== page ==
# Excel Macro for Making Matrices in R

I am not an open-source purist. I love Excel!

For me it is tedious to make matrices in R from scratch. To save time, I made a simple spreadsheet with a set of VBA macros for making R matrices quickly in Excel. I use it all the time. I hope you find it to be useful.

It is also linked to at my software page.

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# Bifactor Model in 3D

I was playing around with a Bifactor Model and found no elegant way to do it in 2D. So here is my attempt to do it in 3D:

My code in R:

```library(rgl)
library(heplots)
vNorm<-function(x){sqrt(t(x)%*%x)}
vUnit<-function(a,b){(b-a)/vNorm(b-a)}

r3dDefaults\$windowRect <- c(10, 40, 700, 700)

open3d()
nBarbs<-20
s1<-c(3,0,6)
s2<-c(12,0,6)
s3<-c(21,0,6)
g<-c(12,0,-6)
o<-c(12,-12, 6)
iDist<- c(0,0,-6)
iSpace<- c(3,0,0)
i1<-cbind(s1-iSpace+iDist,s1+iDist,s1+iSpace+iDist)
for (i in 1:3){shade3d( translate3d( cube3d(col="gray80"), i1[1,i],i1[2,i],i1[3,i]))}

i2<-cbind(s2-iSpace+iDist,s2+iDist,s2+iSpace+iDist)
for (i in 1:3){shade3d( translate3d( cube3d(col="gray60"), i2[1,i],i2[2,i],i2[3,i]))}

i3<-cbind(s3-iSpace+iDist,s3+iDist,s3+iSpace+iDist)
for (i in 1:3){shade3d( translate3d( cube3d(col="gray40"), i3[1,i],i3[2,i],i3[3,i]))}

spheres3d(s1,col="gray80",point_antialias=TRUE,smooth=TRUE)
spheres3d(s2,col="gray60",point_antialias=TRUE,smooth=TRUE)
spheres3d(s3,col="gray40",point_antialias=TRUE,smooth=TRUE)
for (i in 1:3){
arrow3d(s1,i1[,i]+c(0,0,1),color='gray80',n=nBarbs,barblen=0.2,lwd=2)
arrow3d(s2,i2[,i]+c(0,0,1),color='gray60',n=nBarbs,barblen=0.2,lwd=2)
arrow3d(s3,i3[,i]+c(0,0,1),color='gray40',n=nBarbs,barblen=0.2,lwd=2)
arrow3d(o,io[,i]+c(0,0,1),color='gray90',n=nBarbs,barblen=0.2,lwd=2)
}

spheres3d(g,col="black",point_antialias=T,smooth=T)
for (i in 0:8){
arrow3d(g,c(i*3,0,-1),color="black",barlen=0.05,n=nBarbs,barblen=0.15,lwd=2)
#   text3d(x=i*3,y=-1.3,0,paste0("T",i))
}

spheres3d(o,col="gray90",point_antialias=TRUE,smooth=TRUE)
io<-cbind(o-iSpace+iDist,o+iDist,o+iSpace+iDist)
for (i in 1:3){shade3d( translate3d( cube3d(col="gray80"), io[1,i],io[2,i],io[3,i]))}

arrow3d(s1,o-vUnit(s1,o),color='gray80',n=nBarbs,barblen=0.1,lwd=2)
arrow3d(s2,o-vUnit(s2,o),color='gray60',n=nBarbs,barblen=0.1,lwd=2)
arrow3d(s3,o-vUnit(s3,o),color='gray40',n=nBarbs,barblen=0.1,lwd=2)
arrow3d(g,o-vUnit(g,o),color='black',n=nBarbs,barblen=0.1,lwd=2)

text3d(s1+c(0,0,2),texts="S1",font=1,family="serif")
text3d(s2+c(0,0,2),texts="S2",font=1,family="serif")
text3d(s3+c(0,0,2),texts="S3",font=1,family="serif")
text3d(o+c(0,0,2),texts="Outcome",font=1,family="serif")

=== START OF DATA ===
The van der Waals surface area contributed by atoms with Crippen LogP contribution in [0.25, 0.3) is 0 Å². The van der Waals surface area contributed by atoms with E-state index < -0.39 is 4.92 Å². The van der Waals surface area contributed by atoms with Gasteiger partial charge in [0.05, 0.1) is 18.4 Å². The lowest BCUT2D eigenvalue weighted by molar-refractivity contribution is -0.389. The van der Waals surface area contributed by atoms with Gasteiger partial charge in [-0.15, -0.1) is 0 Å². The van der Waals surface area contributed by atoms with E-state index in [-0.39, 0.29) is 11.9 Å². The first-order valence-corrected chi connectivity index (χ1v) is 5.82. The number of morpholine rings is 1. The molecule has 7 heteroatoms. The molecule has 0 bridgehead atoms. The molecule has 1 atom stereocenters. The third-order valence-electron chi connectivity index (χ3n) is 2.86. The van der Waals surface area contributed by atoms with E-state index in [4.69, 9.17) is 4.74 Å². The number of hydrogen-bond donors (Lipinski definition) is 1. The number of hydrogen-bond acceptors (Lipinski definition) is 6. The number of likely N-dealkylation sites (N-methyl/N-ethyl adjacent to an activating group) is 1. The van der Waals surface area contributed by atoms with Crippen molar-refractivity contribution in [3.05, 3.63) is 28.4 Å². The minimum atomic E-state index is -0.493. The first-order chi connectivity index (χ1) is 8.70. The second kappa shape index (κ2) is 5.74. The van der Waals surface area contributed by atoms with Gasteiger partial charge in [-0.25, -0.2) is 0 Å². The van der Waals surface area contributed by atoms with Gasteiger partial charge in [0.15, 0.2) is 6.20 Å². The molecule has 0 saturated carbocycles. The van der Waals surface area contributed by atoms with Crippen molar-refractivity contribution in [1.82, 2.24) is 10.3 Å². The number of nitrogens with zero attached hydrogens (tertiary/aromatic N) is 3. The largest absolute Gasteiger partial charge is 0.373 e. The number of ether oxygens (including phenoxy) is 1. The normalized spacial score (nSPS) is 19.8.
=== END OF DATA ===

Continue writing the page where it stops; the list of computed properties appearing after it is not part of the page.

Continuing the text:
text3d(g+c(0,0,-2),texts="g",font=3,family="serif")
if (!rgl.useNULL())
play3d(spin3d(axis=c(0,0,1), rpm=10), duration=6)```
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# Keeping beautiful R graphs beautiful in PowerPoint

Over the past few years I have fallen in love with graphs made with R. They can be as beautiful as your imagination can make them. When converted to .pdf, thanks to vector graphics, they stay crisp at any size.

Unfortunately, it is not always easy to preserve this beauty when I want to publish these graphs or show them in professional presentations. Yes, all the glories of R graphics are preserved perfectly using knitr + Latex + Beamer + Slidify. However, I have many presentations that I have painstakingly prepared in PowerPoint. If I want to add just one new image to such a presentation, it would be very difficult to remake the whole presentation in a different format. Furthermore, almost no Psychology journals accept Latex documents.

Because I was unaware of a better solution, I have made graphics in R, converted them to .pdf, used Adobe Reader’s snapshot tool to copy the images (zoomed to 200%), and pasted the images as bitmaps in PowerPoint or Word. The images look okay but they are not truly scalable. It has been disappointing to see them lose image quality.

MS Office documents have a scalable vector format for images called enhanced metafile (.emf). R has the ability to save graphics as enhanced metafiles but the results are ugly (no anti-aliasing).

The best (free) solution I have found so far is to save graphics made in R as scalable vector graphics (.svg), open them in Inkscape (a free alternative to Adobe Illustrator), saving them as enhanced metafiles (.emf), and importing them into PowerPoint or Word. The results are (nearly) perfect! The only flaws I have identified so far is that semi-transparent colors become opaque and some lines with flat endings become lines with rounded endings. In most cases, I am very satisfied with the results.

Also, enhanced metafiles usually have extremely large file sizes when made in PowerPoint. However, when made in R the .emf file sizes have been very reasonable.

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